Twins take toll on horses
In the past, twin births have been known to account for up to 30% of abortion rates in horses. Although the incidence of twin births is low at just 1-2%, when it does occur, it can cause serious health and welfare consequences and result in economic loss to owners.
US-based equine reproductive specialist, Dr Karen Wolfsdorf, will discuss techniques that horse owners can implement to avoid twin losses during the Australian Veterinary Association’s (AVA) Bain Fallon Memorial Lectures today.
According to Dr Wolfsdorf, while the incidence of twin births in the equine population is low, surviving foals are usually weaker, more susceptible to infection and slower to develop.
“Fortunately, with the use of ultrasound and an increased understanding of the mechanisms involved in twinning, better approaches to avoid twins being born have been developed.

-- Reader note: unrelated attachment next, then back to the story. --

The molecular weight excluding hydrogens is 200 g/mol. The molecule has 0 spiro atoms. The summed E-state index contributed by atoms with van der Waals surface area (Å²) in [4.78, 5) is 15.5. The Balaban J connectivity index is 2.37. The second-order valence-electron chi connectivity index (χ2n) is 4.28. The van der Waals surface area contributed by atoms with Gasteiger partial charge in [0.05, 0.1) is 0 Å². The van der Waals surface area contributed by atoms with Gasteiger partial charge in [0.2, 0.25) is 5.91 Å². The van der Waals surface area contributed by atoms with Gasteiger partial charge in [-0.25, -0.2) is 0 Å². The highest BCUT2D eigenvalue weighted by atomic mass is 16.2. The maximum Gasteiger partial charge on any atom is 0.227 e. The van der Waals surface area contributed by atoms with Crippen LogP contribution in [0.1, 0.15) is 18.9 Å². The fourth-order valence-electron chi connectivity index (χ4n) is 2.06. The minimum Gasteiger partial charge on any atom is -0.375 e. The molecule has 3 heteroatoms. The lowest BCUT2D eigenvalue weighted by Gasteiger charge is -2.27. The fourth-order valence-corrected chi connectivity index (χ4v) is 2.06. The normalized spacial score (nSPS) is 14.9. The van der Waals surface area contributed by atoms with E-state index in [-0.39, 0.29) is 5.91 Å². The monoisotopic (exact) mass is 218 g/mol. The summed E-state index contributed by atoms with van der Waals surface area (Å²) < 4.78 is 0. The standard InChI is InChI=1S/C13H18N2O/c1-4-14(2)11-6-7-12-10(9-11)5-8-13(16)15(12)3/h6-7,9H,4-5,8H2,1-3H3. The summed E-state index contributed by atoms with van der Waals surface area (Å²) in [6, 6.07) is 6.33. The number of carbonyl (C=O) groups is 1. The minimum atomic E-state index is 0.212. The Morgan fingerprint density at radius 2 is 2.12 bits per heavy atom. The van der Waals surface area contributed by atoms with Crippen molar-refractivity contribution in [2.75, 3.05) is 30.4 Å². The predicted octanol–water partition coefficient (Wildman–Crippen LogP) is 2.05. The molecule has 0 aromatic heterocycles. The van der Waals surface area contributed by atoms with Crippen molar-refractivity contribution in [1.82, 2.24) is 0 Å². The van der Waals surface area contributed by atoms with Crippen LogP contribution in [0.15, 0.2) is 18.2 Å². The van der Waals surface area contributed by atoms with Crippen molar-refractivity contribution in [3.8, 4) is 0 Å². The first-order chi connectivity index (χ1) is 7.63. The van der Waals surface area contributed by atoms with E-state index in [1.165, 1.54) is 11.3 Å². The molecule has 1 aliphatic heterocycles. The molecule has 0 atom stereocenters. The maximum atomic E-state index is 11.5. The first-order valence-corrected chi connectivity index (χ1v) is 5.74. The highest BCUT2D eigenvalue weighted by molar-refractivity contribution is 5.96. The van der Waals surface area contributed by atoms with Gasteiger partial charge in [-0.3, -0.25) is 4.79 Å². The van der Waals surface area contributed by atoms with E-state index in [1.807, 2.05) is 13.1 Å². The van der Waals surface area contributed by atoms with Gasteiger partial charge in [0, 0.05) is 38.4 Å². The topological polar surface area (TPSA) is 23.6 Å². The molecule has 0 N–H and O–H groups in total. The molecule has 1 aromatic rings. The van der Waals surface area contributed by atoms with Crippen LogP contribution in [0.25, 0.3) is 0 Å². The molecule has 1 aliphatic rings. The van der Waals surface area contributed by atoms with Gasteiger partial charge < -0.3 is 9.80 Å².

“Early detection is key. Twin pregnancies can be detected between 13 and 15 days of gestation when the embryonic vesicles are still mobile and can be managed by the Equine reproductive veterinarian. After 16 to 17 days, the success rate of reducing the twins to one viable singleton varies.
“Most mares that are carrying twins will naturally abort between 7 and 9 months. However, this places mares’ health and welfare at risk through dystocia, cervical tears, retained placentas and other complications. The present breeding season will be lost, as well as the mare may have decreased fertility the next breeding season.
“While some mares successfully carry twin pregnancies to term, the high risk of complications during pregnancy or delivery warrant intervention,” she said.
President of the AVA’s Equine Group, Dr Ben Poole, said it’s critical that horse owners consult their veterinarian to formulate their mare’s breeding and preventative healthcare program. A well-managed breeding program helps to avoid twin pregnancies.
“There are a range of breeding techniques that horse owners can implement to avoid twin pregnancies. Veterinarians can also help to manage early pregnancies so that no mare delivers, or aborts twin foals and adverse health and welfare risks are avoided,” Dr Poole said.
The Bain Fallon Memorial Lectures is run by AVA’s equine group and is being held at the Hyatt Regency, Sydney, 15-19 July.
Source: Australian Veterinary Association